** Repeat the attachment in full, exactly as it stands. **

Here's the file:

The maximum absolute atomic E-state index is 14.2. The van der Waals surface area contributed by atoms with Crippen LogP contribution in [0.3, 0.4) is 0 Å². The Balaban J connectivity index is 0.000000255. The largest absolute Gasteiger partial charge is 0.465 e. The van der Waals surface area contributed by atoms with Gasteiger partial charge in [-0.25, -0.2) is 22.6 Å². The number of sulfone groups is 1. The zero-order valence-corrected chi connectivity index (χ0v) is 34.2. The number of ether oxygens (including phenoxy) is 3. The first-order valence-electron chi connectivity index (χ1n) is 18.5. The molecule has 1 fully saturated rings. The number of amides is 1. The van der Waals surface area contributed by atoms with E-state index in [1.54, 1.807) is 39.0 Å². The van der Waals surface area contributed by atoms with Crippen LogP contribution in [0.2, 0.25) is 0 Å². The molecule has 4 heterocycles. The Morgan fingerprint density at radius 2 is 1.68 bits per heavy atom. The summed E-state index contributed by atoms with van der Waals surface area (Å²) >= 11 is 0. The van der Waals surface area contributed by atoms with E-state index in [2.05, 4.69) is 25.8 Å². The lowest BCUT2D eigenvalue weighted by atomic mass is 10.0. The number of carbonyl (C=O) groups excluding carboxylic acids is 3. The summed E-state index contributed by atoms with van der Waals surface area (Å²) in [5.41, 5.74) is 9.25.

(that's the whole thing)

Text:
The maximum absolute atomic E-state index is 14.2. The van der Waals surface area contributed by atoms with Crippen LogP contribution in [0.3, 0.4) is 0 Å². The Balaban J connectivity index is 0.000000255. The largest absolute Gasteiger partial charge is 0.465 e. The van der Waals surface area contributed by atoms with Gasteiger partial charge in [-0.25, -0.2) is 22.6 Å². The number of sulfone groups is 1. The zero-order valence-corrected chi connectivity index (χ0v) is 34.2. The number of ether oxygens (including phenoxy) is 3. The first-order valence-electron chi connectivity index (χ1n) is 18.5. The molecule has 1 fully saturated rings. The number of amides is 1. The van der Waals surface area contributed by atoms with E-state index in [1.54, 1.807) is 39.0 Å². The van der Waals surface area contributed by atoms with Crippen LogP contribution in [0.2, 0.25) is 0 Å². The molecule has 4 heterocycles. The Morgan fingerprint density at radius 2 is 1.68 bits per heavy atom. The summed E-state index contributed by atoms with van der Waals surface area (Å²) >= 11 is 0. The van der Waals surface area contributed by atoms with E-state index in [2.05, 4.69) is 25.8 Å². The lowest BCUT2D eigenvalue weighted by atomic mass is 10.0. The number of carbonyl (C=O) groups excluding carboxylic acids is 3. The summed E-state index contributed by atoms with van der Waals surface area (Å²) in [5.41, 5.74) is 9.25.